Hollywood Baseball Ass'n v. Comm'r of Internal Revenue, Docket No. 93647.

CourtUnited States Tax Court
Writing for the CourtFORRESTER
Citation42 T.C. 234
PartiesHOLLYWOOD BASEBALL ASSOCIATION, PETITIONER, v. COMMISSIONER OF INTERNAL REVENUE, RESPONDENT
Docket NumberDocket No. 93647.
Decision Date21 April 1964

42 T.C. 234

HOLLYWOOD BASEBALL ASSOCIATION, PETITIONER,
v.
COMMISSIONER OF INTERNAL REVENUE, RESPONDENT

Docket No. 93647.

Tax Court of the United States.

Filed April 21, 1964.


[42 T.C. 234]

Arthur E. Gore, for the petitioner.

Douglas W. Argue and Lawrence S. Kartiganer, for the respondent.

The Brooklyn Dodgers and New York Giants of the major National League transferred their baseball organizations to the Los Angeles and San Francisco areas prior to the commencement of the 1958 professional baseball season. These areas had formerly been controlled by the minor Pacific Coast League. As a result of the transfer, the Pacific Coast League Hollywood Stars baseball organization adopted a plan of liquidation pursuant to section 337, I.R.C. 1954. Held:

1. Payments for the nonbulk sale of certain baseball player contracts are not within the purview of section 337;

2. Consideration for the sale of certain property rights flowing from the system of organized professional baseball is within the intendment of section 337; and

3. Organizational expenses determined.

FORRESTER, Judge:

Respondent has determined deficiencies of $25,502.07, $20,004.38, and $8,760.08 for the taxable years ending October 31, 1955, October 31, 1956, and October 31, 1958,1 respectively. The three remaining issues before us are as follows:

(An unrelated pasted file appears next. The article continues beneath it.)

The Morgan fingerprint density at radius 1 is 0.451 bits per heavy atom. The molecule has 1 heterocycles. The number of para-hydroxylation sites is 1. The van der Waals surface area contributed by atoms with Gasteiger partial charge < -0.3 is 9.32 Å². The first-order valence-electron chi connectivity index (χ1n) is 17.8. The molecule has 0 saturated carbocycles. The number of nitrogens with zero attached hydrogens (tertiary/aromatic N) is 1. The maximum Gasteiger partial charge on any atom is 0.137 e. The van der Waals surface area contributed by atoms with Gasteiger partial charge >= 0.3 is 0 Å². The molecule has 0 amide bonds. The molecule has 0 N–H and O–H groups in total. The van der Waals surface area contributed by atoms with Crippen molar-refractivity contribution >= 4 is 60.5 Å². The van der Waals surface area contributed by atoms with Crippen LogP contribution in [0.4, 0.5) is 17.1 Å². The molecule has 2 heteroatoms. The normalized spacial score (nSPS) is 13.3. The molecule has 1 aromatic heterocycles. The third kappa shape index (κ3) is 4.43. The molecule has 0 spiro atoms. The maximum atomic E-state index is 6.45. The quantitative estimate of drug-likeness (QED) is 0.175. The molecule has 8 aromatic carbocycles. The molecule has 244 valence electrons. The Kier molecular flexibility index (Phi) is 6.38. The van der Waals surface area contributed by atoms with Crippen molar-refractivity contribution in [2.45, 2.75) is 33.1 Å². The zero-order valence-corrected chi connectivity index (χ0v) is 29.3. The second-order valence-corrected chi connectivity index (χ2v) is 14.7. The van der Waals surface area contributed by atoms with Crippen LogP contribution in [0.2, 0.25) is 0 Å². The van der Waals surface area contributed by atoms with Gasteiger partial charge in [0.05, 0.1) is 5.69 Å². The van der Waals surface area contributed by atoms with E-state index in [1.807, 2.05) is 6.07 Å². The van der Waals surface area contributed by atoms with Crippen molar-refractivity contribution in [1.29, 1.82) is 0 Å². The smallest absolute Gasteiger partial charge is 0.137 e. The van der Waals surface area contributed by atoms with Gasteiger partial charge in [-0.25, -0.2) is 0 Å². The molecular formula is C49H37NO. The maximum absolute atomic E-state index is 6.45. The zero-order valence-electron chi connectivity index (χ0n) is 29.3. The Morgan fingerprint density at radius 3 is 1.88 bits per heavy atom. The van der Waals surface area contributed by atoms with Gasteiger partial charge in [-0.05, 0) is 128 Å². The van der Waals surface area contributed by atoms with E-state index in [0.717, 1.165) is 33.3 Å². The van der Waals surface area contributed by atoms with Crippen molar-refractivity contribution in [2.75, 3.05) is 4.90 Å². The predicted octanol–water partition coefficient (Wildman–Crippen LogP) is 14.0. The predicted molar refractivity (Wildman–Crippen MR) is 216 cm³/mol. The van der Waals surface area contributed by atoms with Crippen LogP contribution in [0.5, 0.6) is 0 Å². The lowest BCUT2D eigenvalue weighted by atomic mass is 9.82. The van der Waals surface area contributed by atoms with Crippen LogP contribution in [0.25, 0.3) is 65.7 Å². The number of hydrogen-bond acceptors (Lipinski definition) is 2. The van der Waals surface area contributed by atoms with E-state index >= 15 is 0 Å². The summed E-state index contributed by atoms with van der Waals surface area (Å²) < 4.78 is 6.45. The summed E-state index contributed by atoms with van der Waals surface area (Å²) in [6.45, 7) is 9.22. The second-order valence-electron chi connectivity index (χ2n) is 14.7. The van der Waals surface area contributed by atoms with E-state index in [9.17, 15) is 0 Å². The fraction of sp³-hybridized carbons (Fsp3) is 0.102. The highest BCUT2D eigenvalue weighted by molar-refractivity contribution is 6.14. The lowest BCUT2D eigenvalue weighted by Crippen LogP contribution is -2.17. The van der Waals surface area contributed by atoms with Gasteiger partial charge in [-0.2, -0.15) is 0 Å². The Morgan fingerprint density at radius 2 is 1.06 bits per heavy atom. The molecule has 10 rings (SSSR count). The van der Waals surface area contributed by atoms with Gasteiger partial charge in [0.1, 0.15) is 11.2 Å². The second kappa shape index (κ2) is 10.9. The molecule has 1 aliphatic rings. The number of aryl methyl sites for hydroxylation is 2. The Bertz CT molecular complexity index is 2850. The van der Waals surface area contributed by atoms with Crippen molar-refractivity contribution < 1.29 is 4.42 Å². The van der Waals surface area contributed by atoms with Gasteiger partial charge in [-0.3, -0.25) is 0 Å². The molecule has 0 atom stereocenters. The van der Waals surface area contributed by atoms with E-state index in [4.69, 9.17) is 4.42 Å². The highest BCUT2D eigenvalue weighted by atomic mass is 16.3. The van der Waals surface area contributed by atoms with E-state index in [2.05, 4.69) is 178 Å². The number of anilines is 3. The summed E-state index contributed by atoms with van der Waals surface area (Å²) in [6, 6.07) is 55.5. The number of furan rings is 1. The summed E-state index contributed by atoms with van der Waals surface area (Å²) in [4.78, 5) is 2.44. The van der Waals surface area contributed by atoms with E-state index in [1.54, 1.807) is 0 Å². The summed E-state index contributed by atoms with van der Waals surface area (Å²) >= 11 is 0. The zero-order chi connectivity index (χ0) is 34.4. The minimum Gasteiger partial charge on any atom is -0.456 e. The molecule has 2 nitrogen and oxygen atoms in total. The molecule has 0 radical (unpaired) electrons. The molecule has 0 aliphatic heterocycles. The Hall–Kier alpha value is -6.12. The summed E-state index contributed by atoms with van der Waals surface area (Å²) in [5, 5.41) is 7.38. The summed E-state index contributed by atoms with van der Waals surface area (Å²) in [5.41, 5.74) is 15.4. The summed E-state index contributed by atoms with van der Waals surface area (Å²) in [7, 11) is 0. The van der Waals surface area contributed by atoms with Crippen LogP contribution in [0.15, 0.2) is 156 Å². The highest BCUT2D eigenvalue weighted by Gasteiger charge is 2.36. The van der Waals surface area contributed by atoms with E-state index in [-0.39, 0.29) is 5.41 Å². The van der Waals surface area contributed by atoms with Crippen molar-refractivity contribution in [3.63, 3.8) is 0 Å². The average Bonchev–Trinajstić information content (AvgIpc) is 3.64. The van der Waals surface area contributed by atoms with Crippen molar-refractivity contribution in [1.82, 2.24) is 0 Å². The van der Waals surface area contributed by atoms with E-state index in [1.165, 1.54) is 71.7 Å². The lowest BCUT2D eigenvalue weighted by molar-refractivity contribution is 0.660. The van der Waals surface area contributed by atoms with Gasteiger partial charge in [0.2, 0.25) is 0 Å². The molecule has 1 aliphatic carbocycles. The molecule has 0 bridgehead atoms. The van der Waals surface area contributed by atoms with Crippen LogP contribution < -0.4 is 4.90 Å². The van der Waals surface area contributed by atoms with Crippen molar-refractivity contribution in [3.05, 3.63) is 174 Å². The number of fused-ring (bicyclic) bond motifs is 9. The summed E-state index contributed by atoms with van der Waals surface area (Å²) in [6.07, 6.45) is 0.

(1) Whether gain realized from the sale of certain baseball player contracts is within the purview of section 337;

(2) Whether an amount realized pursuant to the transfer of two major league baseball teams to the Pacific coast area is taxable as ordinary income to petitioner; and

(3) Whether the petitioner is entitled to a claimed deduction for organizational expenses.

[42 T.C. 235]

GENERAL FINDINGS OF FACT

Some of the facts have been stipulated and are so found.

Petitioner, Hollywood Baseball Association, was a corporation organized under the laws of the State of California on December 8, 1938. From December 8, 1938, to December 13, 1946, petitioner was known as Hollywood Baseball Investment Co. (hereinafter sometimes called Investment).

Another corporation, Hollywood Baseball Association, a California corporation (not the petitioner herein, and hereinafter sometimes called Association), was organized on December 18, 1937. This corporation was formed for the purpose of acquiring, owning, and operating a professional baseball team in the Pacific Coast Baseball League (hereinafter called P.C.L.). All of the stock of this corporation was owned, from its inception, by Mission Baseball Association, a California corporation.

As of December 1, 1938, Investment purchased all of the stock of Association from Mission Baseball Association for $40,000.

On June 13, 1946, Association filed a certificate of election to dissolve with the secretary of state of California. On December 16, 1946, it filed a certificate of dissolution with the secretary of state of California. Pursuant to the certificate of election to dissolve, all of its assets and liabilities were transferred to petitioner, its sole stockholder, on December 11, 1946. On December 13, 1946, there was filed with the secretary of state of California, a consent of the shareholders of petitioner to change petitioner's name from Hollywood Baseball Investment Co. to Hollywood Baseball Association. On and after December 13, 1946, petitioner was known as Hollywood Baseball Association.